http://tnne.ws/1jYmte5 NRA lowers grade for Charles Sargent
Facing a challenger backed by gun rights activists in Tennessee, state Rep. Charles Sargent has received some bad news. The National Rifle Association has given him a B+ for the 2014 primary election.
The NRA says a politician who receives a B is still a "generally pro-gun candidate," but the grade could be seen as a blow to Sargent, who has boasted about having received A+ ratings from the influential group in the past. The NRA also appears to have left Sargent off its list of endorsed candidates.
The NRA did not explain how it arrived at the grade. Gun rights activists in Tennesseehave blamed the Franklin lawmaker for the failure of a bill that would have let handgun owners carry openly without a permit.
Sargent's opponent in the Aug. 7 primary, Steve Gawrys, received an "AQ" grade, the equivalent of A grade based on his answers to a questionnaire.
And remember this?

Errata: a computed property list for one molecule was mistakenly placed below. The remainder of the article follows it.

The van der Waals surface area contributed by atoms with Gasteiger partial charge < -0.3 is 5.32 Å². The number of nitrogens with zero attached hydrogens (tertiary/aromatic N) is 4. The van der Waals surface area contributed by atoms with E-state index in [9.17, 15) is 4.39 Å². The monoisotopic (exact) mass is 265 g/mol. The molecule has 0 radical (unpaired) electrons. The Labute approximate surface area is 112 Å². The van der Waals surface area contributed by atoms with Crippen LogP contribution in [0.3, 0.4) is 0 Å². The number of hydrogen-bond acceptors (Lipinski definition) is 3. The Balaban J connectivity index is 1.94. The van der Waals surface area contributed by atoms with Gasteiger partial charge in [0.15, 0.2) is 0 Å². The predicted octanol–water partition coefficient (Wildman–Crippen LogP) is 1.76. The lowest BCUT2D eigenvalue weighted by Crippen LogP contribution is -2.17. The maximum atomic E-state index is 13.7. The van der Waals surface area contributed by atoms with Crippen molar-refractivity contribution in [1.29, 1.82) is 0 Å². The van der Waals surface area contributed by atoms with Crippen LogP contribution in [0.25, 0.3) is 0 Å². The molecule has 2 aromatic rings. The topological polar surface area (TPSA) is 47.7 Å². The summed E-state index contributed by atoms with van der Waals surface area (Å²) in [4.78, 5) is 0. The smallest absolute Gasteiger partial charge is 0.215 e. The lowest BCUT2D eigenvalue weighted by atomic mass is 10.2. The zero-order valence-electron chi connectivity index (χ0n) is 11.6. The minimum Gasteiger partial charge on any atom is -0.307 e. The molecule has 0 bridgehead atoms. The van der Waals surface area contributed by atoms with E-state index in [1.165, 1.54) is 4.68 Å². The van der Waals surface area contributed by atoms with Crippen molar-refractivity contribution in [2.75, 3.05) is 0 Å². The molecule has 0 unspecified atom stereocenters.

You got to admit, it takes a certain amount of nerve (or a sufficient level of stupidity) to face the voters and declare that they are your primary concern, while you rake in money from a lobbyist AND employ the lobbyist’s wife as your campaign manager.
The unseemly (some would say”sleazy”) little arrangement comes from Sargent’s relationship with Pfizer pharmaceuticals. Pfizer’s lobbyist is one Josh Brown, a former executive assistant to Gov. Don “Income Tax” Sundquist. Since taking on Pfizer as a client, Brown has funneled thousands of dollars to Sargent’s re-election campaigns. In fact, over the last couple of elections, no other individual legislator has received more money from Pfizer than Charles Sargent.
Now fast-forward to this year’s primary election in August. Brown’s wife, Mary Kate Brown, lists herself as working for the Sargent campaign. Below is a screen shot of her LinkedIn page.
Sargent has paid Mary Kate thousands of dollars in campaign consulting fees and his reports list her as his “campaign manager.” How cozy.
Sargent couldn’t get any closer to the Brown’s lobbying and consulting businesses than if he moved into their spare bedroom.
We know what you are all asking yourselves: “Isn’t this illegal?”
Unfortunately, no. It’s just what passes as “ethics” among some in the Tennessee legislature